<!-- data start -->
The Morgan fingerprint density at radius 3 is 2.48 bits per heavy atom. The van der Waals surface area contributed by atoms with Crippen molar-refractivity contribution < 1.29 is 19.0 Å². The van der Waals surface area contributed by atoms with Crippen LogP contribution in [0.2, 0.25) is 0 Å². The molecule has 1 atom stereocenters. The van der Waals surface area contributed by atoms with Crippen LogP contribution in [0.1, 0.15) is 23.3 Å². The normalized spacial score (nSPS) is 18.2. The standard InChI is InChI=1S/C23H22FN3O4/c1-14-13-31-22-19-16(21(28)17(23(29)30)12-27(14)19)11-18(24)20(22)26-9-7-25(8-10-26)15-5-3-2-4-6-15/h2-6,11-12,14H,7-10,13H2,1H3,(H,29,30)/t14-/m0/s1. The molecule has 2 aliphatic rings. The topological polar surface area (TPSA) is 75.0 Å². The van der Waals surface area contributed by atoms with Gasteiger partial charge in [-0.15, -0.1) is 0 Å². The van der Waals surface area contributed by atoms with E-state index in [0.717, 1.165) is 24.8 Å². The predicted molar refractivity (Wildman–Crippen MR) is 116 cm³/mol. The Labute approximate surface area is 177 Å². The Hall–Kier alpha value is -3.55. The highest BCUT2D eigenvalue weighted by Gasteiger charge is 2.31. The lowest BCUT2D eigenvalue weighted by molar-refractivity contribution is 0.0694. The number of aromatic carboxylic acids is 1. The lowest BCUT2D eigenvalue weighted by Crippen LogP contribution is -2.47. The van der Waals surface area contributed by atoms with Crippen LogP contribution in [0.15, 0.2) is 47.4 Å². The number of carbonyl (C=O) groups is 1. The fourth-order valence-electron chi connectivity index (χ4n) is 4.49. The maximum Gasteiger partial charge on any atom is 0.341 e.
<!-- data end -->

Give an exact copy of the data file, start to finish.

The Morgan fingerprint density at radius 3 is 2.48 bits per heavy atom. The van der Waals surface area contributed by atoms with Crippen molar-refractivity contribution < 1.29 is 19.0 Å². The van der Waals surface area contributed by atoms with Crippen LogP contribution in [0.2, 0.25) is 0 Å². The molecule has 1 atom stereocenters. The van der Waals surface area contributed by atoms with Crippen LogP contribution in [0.1, 0.15) is 23.3 Å². The normalized spacial score (nSPS) is 18.2. The standard InChI is InChI=1S/C23H22FN3O4/c1-14-13-31-22-19-16(21(28)17(23(29)30)12-27(14)19)11-18(24)20(22)26-9-7-25(8-10-26)15-5-3-2-4-6-15/h2-6,11-12,14H,7-10,13H2,1H3,(H,29,30)/t14-/m0/s1. The molecule has 2 aliphatic rings. The topological polar surface area (TPSA) is 75.0 Å². The van der Waals surface area contributed by atoms with Gasteiger partial charge in [-0.15, -0.1) is 0 Å². The van der Waals surface area contributed by atoms with E-state index in [0.717, 1.165) is 24.8 Å². The predicted molar refractivity (Wildman–Crippen MR) is 116 cm³/mol. The Labute approximate surface area is 177 Å². The Hall–Kier alpha value is -3.55. The highest BCUT2D eigenvalue weighted by Gasteiger charge is 2.31. The lowest BCUT2D eigenvalue weighted by molar-refractivity contribution is 0.0694. The number of aromatic carboxylic acids is 1. The lowest BCUT2D eigenvalue weighted by Crippen LogP contribution is -2.47. The van der Waals surface area contributed by atoms with Crippen LogP contribution in [0.15, 0.2) is 47.4 Å². The number of carbonyl (C=O) groups is 1. The fourth-order valence-electron chi connectivity index (χ4n) is 4.49. The maximum Gasteiger partial charge on any atom is 0.341 e.